- Particle: Particle coverstocks are made of small, hard particles suspended in a matrix of resin. They have high hook potential and are known to produce very angular reactions on the lane, making them a great choice for experienced bowlers who want more control over their shots.
- Plastic: Plastic coverstocks are the most basic type of coverstock, they tend to have low hook potential and are known for their predictability and skid reaction on the lane, making them a great choice for beginner bowlers.
The type of coverstock you choose will depend on your individual playing style, skill level, and the type of lanes you will be bowling on.
4. Drilling: The drilling of the ball can affect its hook potential and reaction on the lanes. Consult with a professional to determine the best drilling for your ball.
The drilling of a bowling ball refers to the layout and position of the holes in the ball, which can affect the ball’s hook potential, reaction on the lane, and overall performance.
There are several different types of drilling layouts, including:
- Finger: Finger drilling is the most common layout and is used for all types of bowlers. The holes are drilled to fit the bowler’s fingers.
- Thumb: Thumb drilling is used for bowlers who use a thumb hole in their ball.
- Two-handed: Two-handed drilling is used for bowlers who use two hands to throw the ball.
The position of the holes can also affect the ball’s reaction on the lane. For example, a ball with the holes drilled near the fingers will have more hook potential than a ball with the holes drilled near the thumb.
Consulting with a professional or pro-shop is the best way to determine the best drilling for you. They will take into consideration your throwing style, skill level, and what you are trying to achieve with your ball reaction. They may also suggest drilling patterns that may not be common but will provide the best result for you.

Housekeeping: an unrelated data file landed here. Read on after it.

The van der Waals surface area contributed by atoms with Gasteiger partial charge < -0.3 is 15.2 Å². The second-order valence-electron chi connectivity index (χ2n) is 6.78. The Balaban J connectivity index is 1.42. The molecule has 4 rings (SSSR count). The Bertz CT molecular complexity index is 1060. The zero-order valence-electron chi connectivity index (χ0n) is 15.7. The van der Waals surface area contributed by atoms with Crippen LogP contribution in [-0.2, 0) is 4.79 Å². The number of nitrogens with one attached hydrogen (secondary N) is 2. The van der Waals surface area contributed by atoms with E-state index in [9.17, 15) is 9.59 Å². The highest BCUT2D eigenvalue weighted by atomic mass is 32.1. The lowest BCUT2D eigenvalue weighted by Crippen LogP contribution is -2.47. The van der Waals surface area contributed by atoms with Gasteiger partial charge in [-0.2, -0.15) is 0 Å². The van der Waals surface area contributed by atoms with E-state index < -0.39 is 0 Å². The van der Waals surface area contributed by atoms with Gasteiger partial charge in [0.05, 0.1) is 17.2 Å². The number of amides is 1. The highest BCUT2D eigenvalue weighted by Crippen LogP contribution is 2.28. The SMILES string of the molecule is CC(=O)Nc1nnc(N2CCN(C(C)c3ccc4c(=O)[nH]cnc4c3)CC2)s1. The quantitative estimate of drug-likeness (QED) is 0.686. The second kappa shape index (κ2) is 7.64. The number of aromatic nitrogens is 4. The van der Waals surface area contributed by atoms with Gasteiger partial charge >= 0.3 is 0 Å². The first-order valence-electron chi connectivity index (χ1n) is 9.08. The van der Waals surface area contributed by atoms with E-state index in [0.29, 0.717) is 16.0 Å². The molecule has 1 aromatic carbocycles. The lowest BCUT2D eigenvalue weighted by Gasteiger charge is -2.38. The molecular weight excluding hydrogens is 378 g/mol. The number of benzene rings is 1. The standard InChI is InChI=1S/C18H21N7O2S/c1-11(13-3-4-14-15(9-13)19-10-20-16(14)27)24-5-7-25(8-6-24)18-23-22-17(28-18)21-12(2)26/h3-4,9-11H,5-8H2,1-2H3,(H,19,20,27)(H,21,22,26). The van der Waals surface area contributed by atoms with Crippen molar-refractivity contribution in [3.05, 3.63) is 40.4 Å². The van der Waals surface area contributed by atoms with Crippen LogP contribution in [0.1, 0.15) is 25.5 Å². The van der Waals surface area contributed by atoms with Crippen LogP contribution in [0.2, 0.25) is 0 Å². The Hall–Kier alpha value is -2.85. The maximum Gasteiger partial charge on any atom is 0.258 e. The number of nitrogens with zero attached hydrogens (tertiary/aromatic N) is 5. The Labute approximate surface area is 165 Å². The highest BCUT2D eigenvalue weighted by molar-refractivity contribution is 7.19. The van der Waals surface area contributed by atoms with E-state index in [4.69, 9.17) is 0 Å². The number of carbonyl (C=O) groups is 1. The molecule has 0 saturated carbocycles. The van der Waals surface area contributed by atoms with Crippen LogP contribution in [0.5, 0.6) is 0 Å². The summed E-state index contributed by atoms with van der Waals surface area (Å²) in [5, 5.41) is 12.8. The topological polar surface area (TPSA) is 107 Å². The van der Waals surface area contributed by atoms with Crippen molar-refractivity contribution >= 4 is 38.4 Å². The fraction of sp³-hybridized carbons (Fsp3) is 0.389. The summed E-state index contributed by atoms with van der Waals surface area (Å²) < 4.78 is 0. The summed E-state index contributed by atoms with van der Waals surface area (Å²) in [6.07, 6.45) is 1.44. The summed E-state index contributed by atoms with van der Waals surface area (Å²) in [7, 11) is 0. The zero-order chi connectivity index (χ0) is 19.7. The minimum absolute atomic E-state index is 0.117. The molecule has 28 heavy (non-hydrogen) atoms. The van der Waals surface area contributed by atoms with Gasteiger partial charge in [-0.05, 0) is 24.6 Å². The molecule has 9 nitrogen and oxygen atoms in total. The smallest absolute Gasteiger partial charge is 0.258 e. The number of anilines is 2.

5. Cost and your Budget: When buying a bowling ball, it’s important to choose one that suits your individual playing style and skill level, rather than simply going for the most expensive option.
The cost of a good bowling ball can vary widely depending on a number of factors, such as the brand, model, coverstock, and drilling. On average, a high-quality bowling ball can cost anywhere from $100 to $300 or more.
A good entry-level bowling ball can cost around $100 to $150, these balls are usually made of plastic coverstock and lower hook potential, making them suitable for beginner bowlers.
Mid-range bowling balls can cost around $150 to $200. These balls are made of a combination of materials such as reactive resin and urethane and have medium hook potential, making them suitable for intermediate bowlers.
High-end bowling balls can cost $200 to $300 or more. These balls are usually made of reactive resin coverstock and have a high hook potential, making them suitable for experienced bowlers.
It’s also worth noting that some of the most advanced and high-tech balls can cost more than $300. The price of a bowling ball can also depend on the added features like reactive pearl or hybrid coverstocks, asymmetrical cores and other technologies that can enhance its performance.
6. Personal preference: Ultimately, the best ball for you is one that you feel comfortable throwing and that suits your individual playing style.